2. F Use the basic concepts and principles related to the selection, evaluation, organization, and preservation of physical and digital items and collections.
  3. I Use service concepts, principles, and techniques to connect individuals or groups with accurate, relevant, and appropriate information.
  4. J Describe the fundamental concepts of information-seeking behaviors.
  5. N Evaluate programs and services based on measurable criteria.


Required Textbooks:

  • Boulding, K. (1956). The image. University of Michigan Press. Available through Amazon: 0472060473arrow gif indicating link outside sjsu domain
  • Flaxington, B. (2010). Understanding other people: Five secrets to human behavior. ATA Press. Available through Amazon: 0615272290arrow gif indicating link outside sjsu domain
  • Miller, P. (2009). Theories of developmental psychology (5th ed.). Worth Publishers. Available through Amazon: 1429216344arrow gif indicating link outside sjsu domain
  • Skyttner, L. (2006). General systems theory: Problems, perspectives, practice. Hackensack, NJ: World Scientific Publishing Co. Available through Amazon: 9812564675arrow gif indicating link outside sjsu domain

Recommended Textbooks:

  • Gall, J. (2003). The systems bible: The beginner's guide to systems large and small. General Systemantics Press. Available through Amazon: 0961825170arrow gif indicating link outside sjsu domain
  • Rueben, B. (2005). Communication and human behavior (5th ed.). Allyn and Bacon. Available through Amazon: 0205417906arrow gif indicating link outside sjsu domain

Grading Scale

The standard SJSU School of Information Grading Scale is utilized for all iSchool courses:

97 to 100 A
94 to 96 A minus
91 to 93 B plus
88 to 90 B
85 to 87 B minus
82 to 84 C plus
79 to 81 C
76 to 78 C minus
73 to 75 D plus
70 to 72 D
67 to 69 D minus
Below 67 F


In order to provide consistent guidelines for assessment for graduate level work in the School, these terms are applied to letter grades:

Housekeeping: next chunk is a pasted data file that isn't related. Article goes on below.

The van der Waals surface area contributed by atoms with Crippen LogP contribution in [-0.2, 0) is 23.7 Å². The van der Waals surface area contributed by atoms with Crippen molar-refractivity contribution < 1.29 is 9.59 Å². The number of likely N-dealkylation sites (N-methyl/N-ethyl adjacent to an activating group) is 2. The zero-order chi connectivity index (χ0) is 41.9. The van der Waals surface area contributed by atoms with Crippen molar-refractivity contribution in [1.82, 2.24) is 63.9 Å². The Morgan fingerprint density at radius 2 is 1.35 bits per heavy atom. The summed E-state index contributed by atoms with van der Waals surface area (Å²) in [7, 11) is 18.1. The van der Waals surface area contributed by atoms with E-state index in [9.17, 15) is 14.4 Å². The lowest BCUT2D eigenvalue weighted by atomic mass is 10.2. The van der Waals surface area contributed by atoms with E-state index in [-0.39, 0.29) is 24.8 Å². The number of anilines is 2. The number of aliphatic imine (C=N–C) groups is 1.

• C represents Adequate work; a grade of "C" counts for credit for the course;
  • B represents Good work; a grade of "B" clearly meets the standards for graduate level work;
    For core courses in the MLIS program (not MARA) — INFO 200, INFO 202, INFO 204 — the iSchool requires that students earn a B in the course. If the grade is less than B (B- or lower) after the first attempt you will be placed on administrative probation.  You must repeat the class the following semester. If -on the second attempt- you do not pass the class with a grade of B or better (not B- but B) you will be disqualified.
  • A represents Exceptional work; a grade of "A" will be assigned for outstanding work only.

Students are advised that it is their responsibility to maintain a 3.0 Grade Point Average (GPA).

University Policies

General Expectations, Rights and Responsibilities of the Student

As members of the academic community, students accept both the rights and responsibilities incumbent upon all members of the institution. Students are encouraged to familiarize themselves with SJSU's policies and practices pertaining to the procedures to follow if and when questions or concerns about a class arises. See University Policy S90-5 at More detailed information on a variety of related topics is available in the SJSU catalog at In general, it is recommended that students begin by seeking clarification or discussing concerns with their instructor. If such conversation is not possible, or if it does not serve to address the issue, it is recommended that the student contact the Department Chair as a next step.